Probably the most important thing after finding a good landlord is to investigate the house to find out what it is like.  Some people will say the house is the most important thing, but a house is a house.  There are plenty of them and if the landlord is actually a "slumlord" than no matter how great the house is it won't be worth it in the long run.  So, what are the important things to look for in a house?  Well like I said before a house is a house so the condition of the house is more important then how many rooms it has or how big it is although those are important things to consider too.  The two most important things to check are the plumbing and heating/cooling systems.  Check all faucets to make sure the water flows nicely and clearly.  There should be no clogs, and no weird colored water.  Most importantly, make sure the toilet flushes and flushes well!  This is very important.  The drain in the shower should drain well too.  I can't tell you how much of a problem those things can be.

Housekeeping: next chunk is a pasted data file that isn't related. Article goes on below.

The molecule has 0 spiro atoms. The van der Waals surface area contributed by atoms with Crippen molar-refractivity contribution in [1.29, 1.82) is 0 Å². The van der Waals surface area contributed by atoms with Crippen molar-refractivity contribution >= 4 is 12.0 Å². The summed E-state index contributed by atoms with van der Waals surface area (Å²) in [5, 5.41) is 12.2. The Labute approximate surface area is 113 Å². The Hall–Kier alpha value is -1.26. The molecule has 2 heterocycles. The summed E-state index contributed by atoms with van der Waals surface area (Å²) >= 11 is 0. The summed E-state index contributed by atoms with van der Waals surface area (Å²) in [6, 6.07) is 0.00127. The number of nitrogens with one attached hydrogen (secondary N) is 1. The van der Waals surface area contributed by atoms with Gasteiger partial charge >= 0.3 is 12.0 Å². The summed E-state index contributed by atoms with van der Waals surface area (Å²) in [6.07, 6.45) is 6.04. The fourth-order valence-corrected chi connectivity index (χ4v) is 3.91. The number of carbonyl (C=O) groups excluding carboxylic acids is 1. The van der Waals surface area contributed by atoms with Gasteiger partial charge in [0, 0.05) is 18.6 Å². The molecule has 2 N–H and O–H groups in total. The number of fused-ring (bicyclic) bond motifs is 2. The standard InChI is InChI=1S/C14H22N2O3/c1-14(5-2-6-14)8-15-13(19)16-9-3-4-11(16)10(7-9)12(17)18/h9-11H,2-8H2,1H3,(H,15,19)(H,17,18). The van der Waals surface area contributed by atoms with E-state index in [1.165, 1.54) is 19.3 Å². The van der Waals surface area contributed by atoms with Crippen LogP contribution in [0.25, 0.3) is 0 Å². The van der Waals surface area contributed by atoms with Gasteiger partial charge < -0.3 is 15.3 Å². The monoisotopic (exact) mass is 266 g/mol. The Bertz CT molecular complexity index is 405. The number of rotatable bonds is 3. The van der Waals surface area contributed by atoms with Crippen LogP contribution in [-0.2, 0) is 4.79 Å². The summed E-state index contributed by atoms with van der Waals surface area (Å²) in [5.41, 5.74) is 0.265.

You also need to find out if there is air conditioning in the summer if you prefer it to ceiling fans.  In my house I have ceiling fans and I donít mind the heat all that much.  Even more important is the heating system for the winter.  If a house isn't heated well it will be horrible living there in the winter months.

          After you check these you can worry about the rest of the house. Is it roomy enough for your tastes?  Houses are bigger, and sometimes less expensive than apartments.  Does it have an adequate kitchen if you plan on doing some cooking?  I love cooking so I needed a place with a very good working gas stove and a large refrigerator.  In fact we have two in our house.  How is the telephone system set up in each room of the house?  I need my Internet access which is why my bedroom has it's own phone line.  Mainly you are looking to match your own personal preferences, so it doesn't matter too much what I say on the subject.

          One thing I will say, though, is that a house needs to be well kept and clean.  If the landlord is showing a place that is not well kept than tell him or her thanks and move on.  If a landlord doesn't have their place well kept than their new tenants (that's you!) will probably not be well taken care of either.